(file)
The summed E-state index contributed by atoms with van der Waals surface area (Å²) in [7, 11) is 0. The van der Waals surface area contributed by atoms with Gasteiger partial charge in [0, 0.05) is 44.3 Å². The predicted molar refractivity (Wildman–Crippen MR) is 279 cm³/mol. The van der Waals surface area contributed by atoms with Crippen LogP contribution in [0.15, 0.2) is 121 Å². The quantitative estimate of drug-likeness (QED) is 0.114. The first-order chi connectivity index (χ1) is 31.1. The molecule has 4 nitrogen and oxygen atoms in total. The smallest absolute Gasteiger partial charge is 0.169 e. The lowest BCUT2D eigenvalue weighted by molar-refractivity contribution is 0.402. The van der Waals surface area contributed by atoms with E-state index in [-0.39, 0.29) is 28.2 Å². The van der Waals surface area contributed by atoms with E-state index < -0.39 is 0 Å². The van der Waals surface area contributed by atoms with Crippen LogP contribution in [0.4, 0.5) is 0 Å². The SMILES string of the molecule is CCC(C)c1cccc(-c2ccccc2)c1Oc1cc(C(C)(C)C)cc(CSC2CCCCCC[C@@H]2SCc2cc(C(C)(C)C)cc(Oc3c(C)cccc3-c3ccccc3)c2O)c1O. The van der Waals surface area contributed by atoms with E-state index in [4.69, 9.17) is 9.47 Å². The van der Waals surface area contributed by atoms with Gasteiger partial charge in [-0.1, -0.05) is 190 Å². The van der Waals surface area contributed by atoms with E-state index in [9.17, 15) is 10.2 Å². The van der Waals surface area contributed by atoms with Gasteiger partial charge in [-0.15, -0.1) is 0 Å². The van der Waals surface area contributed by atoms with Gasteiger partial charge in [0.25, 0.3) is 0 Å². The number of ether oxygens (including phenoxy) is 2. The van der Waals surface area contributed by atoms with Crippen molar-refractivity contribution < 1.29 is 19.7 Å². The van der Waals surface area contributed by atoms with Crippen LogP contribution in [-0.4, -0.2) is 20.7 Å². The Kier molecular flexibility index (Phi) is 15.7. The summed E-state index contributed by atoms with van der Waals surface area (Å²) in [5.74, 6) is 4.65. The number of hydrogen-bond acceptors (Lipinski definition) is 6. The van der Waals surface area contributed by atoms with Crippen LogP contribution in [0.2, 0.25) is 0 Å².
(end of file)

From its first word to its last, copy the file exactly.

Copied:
The summed E-state index contributed by atoms with van der Waals surface area (Å²) in [7, 11) is 0. The van der Waals surface area contributed by atoms with Gasteiger partial charge in [0, 0.05) is 44.3 Å². The predicted molar refractivity (Wildman–Crippen MR) is 279 cm³/mol. The van der Waals surface area contributed by atoms with Crippen LogP contribution in [0.15, 0.2) is 121 Å². The quantitative estimate of drug-likeness (QED) is 0.114. The first-order chi connectivity index (χ1) is 31.1. The molecule has 4 nitrogen and oxygen atoms in total. The smallest absolute Gasteiger partial charge is 0.169 e. The lowest BCUT2D eigenvalue weighted by molar-refractivity contribution is 0.402. The van der Waals surface area contributed by atoms with E-state index in [-0.39, 0.29) is 28.2 Å². The van der Waals surface area contributed by atoms with E-state index < -0.39 is 0 Å². The van der Waals surface area contributed by atoms with Crippen LogP contribution in [0.4, 0.5) is 0 Å². The SMILES string of the molecule is CCC(C)c1cccc(-c2ccccc2)c1Oc1cc(C(C)(C)C)cc(CSC2CCCCCC[C@@H]2SCc2cc(C(C)(C)C)cc(Oc3c(C)cccc3-c3ccccc3)c2O)c1O. The van der Waals surface area contributed by atoms with E-state index in [4.69, 9.17) is 9.47 Å². The van der Waals surface area contributed by atoms with Gasteiger partial charge in [-0.1, -0.05) is 190 Å². The van der Waals surface area contributed by atoms with E-state index in [9.17, 15) is 10.2 Å². The van der Waals surface area contributed by atoms with Gasteiger partial charge in [-0.15, -0.1) is 0 Å². The van der Waals surface area contributed by atoms with Gasteiger partial charge in [0.25, 0.3) is 0 Å². The number of ether oxygens (including phenoxy) is 2. The van der Waals surface area contributed by atoms with Crippen molar-refractivity contribution < 1.29 is 19.7 Å². The van der Waals surface area contributed by atoms with Crippen LogP contribution in [-0.4, -0.2) is 20.7 Å². The Kier molecular flexibility index (Phi) is 15.7. The summed E-state index contributed by atoms with van der Waals surface area (Å²) in [5.74, 6) is 4.65. The number of hydrogen-bond acceptors (Lipinski definition) is 6. The van der Waals surface area contributed by atoms with Crippen LogP contribution in [0.2, 0.25) is 0 Å².